What effect does the price of oil have on the UK economy?

What effect does the price of oil have on the UK economy?
February 1, 2015 CashLady
What effect does the price of oil have on the UK economy?

The price of oil is something that feels fairly divorced from real life for most people. What happens to the oil companies’ profits, or to those who are trading on the prices, really has no impact on our every day lives, correct? Well, no. Given the amount of oil that is used to power any economy there is actually likely to be a significant impact on the UK economy from the recent drop in oil prices. This is particularly the case as the drop is one of the most significant that we have seen since 2009. Over the past seven months oil prices have almost halved and that means that the cost of using oil for both individuals and businesses has fallen quite significantly.

What are the effects of oil price going down?

In terms of the general affect on the economy, the fact that oil prices have dropped so much could have a very significant impact on consumers in the UK. This is because the drop could well act as a serious stimulant to the economy, giving businesses more room to move within their budgets and enabling them to pass the savings that they might be making on to consumers in the form of lower prices. Oxford Economics, which provides economic forecasts and data, has estimated that if the price of oil drops to less than $40 per barrel in the near future then it could add more than half a per cent to growth in the UK this year.

There are many ways in which the price of oil can affect the various costs that we pay for on a daily basis. For example, the fuel savings that are made by haulage companies are normally passed on to the customers of the haulage companies, which should translate into lower prices for anything that needs to be transported around the country by haulage, such as household goods, from tinned foods through to milk and bread. Cheaper prices will help to boost consumer spending, as we’ll all be able to get more for our money. We’ll also benefit from the drop in petrol costs and the increase in competition that we will see as supermarkets start stepping up in order to try and win customers from one another as public spending picks up more. In terms of monthly budgeting, the hope is that the drop in oil costs will be translated by energy companies into a drop in gas prices, something that has been causing consumers great consternation for many years, particularly in the winter months.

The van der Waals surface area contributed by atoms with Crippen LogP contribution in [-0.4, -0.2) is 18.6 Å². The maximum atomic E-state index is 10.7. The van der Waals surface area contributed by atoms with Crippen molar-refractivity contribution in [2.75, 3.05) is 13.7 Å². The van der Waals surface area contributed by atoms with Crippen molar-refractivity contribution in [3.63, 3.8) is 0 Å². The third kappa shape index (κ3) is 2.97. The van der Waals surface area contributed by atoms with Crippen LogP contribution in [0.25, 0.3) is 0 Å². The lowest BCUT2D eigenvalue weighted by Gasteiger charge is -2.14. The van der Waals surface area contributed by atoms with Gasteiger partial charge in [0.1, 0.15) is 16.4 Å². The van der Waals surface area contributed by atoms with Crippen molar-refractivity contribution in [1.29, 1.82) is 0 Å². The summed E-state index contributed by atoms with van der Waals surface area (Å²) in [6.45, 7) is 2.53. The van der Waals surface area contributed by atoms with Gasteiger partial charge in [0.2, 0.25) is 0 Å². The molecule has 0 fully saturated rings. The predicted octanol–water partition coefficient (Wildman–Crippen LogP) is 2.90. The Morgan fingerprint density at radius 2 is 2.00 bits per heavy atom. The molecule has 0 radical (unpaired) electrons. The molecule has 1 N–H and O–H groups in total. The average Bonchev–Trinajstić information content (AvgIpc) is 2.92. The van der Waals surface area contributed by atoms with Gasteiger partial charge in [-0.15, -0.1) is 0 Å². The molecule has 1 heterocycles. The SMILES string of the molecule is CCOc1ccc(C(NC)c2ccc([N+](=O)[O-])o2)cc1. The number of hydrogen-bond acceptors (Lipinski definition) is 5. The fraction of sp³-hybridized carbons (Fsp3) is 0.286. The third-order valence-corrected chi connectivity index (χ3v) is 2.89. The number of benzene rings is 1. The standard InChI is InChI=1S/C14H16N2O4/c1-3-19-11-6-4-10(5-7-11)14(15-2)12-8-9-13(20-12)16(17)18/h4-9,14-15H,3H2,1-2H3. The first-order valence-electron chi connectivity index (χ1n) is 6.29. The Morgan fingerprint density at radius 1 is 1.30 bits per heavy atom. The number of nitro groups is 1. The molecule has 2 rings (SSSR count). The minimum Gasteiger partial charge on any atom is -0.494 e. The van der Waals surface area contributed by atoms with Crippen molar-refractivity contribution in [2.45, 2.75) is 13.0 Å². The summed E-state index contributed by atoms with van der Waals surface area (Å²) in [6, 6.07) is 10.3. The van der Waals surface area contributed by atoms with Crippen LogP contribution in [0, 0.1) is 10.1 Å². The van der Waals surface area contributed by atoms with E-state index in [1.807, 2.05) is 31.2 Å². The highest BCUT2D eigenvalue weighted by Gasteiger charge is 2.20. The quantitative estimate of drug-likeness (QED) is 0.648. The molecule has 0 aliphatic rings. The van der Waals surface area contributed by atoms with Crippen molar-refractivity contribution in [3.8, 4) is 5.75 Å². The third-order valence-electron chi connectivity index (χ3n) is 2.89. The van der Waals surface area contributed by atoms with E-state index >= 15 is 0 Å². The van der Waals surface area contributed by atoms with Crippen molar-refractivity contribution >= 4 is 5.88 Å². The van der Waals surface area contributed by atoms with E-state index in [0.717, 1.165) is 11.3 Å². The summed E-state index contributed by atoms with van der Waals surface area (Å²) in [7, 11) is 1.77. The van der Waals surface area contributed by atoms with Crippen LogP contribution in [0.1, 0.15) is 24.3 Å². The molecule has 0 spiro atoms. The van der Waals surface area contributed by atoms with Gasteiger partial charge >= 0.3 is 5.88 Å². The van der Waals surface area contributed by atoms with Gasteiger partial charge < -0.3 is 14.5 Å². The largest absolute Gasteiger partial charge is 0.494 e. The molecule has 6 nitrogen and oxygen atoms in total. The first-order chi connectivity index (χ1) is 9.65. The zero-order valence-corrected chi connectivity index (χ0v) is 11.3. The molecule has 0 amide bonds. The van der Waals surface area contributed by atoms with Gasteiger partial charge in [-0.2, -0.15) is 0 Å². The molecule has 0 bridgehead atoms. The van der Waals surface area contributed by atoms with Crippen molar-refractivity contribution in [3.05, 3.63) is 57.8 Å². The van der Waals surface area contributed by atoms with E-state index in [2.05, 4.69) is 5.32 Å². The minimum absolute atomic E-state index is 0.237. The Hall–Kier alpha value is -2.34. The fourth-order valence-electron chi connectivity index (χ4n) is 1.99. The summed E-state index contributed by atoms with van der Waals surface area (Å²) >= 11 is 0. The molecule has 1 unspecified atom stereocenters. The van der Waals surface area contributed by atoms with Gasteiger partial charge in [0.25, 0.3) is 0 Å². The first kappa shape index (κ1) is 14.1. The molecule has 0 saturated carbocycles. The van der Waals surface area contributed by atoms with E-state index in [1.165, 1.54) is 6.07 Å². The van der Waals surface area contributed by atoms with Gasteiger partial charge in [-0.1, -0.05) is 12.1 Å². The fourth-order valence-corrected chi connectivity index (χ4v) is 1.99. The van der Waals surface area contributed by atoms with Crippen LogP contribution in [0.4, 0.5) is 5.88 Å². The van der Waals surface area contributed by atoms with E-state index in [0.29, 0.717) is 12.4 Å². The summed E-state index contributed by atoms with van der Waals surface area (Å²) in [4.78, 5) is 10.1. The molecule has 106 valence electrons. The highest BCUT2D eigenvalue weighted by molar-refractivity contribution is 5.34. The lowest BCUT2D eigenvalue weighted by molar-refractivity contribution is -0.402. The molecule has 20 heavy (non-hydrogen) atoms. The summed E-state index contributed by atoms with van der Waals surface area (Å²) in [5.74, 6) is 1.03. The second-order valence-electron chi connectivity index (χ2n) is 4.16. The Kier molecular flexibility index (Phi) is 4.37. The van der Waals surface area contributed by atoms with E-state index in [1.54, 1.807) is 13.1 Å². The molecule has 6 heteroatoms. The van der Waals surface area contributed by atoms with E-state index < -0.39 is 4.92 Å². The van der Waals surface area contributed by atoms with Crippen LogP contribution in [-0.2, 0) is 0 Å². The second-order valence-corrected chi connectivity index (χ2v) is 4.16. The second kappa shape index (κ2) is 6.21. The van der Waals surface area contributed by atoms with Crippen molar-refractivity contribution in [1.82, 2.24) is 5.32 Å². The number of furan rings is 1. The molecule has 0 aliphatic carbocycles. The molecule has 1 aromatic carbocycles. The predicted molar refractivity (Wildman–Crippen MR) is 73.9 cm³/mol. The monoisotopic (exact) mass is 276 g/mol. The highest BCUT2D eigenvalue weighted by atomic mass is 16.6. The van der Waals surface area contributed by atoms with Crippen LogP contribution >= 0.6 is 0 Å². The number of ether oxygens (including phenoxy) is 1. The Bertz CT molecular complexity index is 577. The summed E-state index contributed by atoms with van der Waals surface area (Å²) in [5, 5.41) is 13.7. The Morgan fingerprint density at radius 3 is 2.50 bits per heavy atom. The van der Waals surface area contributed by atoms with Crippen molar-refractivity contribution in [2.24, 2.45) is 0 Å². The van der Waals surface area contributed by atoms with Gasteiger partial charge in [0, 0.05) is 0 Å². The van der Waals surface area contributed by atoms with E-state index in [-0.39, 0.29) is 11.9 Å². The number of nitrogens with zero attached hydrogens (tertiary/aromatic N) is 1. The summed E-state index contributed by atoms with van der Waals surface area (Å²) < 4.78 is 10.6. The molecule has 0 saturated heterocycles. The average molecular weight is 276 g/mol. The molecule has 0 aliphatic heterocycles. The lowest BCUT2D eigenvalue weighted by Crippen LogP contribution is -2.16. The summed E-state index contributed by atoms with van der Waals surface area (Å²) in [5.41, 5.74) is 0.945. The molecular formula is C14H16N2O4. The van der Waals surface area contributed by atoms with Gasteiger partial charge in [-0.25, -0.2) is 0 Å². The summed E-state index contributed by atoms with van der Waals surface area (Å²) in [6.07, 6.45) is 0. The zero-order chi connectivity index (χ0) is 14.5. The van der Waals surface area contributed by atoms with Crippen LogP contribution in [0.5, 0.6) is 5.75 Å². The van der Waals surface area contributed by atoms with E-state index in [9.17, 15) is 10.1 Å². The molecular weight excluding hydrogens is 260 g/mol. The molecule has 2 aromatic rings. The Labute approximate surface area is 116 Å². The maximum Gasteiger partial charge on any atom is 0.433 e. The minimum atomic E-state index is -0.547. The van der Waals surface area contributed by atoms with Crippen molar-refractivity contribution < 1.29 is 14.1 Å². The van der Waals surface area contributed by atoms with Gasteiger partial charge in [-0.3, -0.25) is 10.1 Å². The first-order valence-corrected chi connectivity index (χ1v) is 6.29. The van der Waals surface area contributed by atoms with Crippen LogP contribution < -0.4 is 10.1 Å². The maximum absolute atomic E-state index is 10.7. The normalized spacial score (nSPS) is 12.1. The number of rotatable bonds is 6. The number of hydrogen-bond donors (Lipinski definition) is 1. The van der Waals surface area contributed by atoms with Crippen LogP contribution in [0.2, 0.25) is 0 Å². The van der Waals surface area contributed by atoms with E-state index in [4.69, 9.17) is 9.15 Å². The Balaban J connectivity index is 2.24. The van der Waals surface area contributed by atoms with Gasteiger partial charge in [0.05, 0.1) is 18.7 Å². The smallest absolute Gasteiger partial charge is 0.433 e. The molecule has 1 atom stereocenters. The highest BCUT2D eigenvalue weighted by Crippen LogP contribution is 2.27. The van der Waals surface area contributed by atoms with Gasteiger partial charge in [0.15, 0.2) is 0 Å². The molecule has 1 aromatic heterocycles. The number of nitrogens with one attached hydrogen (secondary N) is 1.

Finally, the knock on impact of low oil prices could help anyone with a mortgage, as well as first time buyers. This is because it could well have the effect of delaying the increase in interest rates that many have predicted for this year from the 0.5% rate currently maintained by the Bank of England. Fuel and energy costs are one of the factors that influence inflation and this is key to the Bank of England deciding whether or not increase interest rates. If rates go up then mortgages will cost more so the hope is that oil prices can help keep them down.

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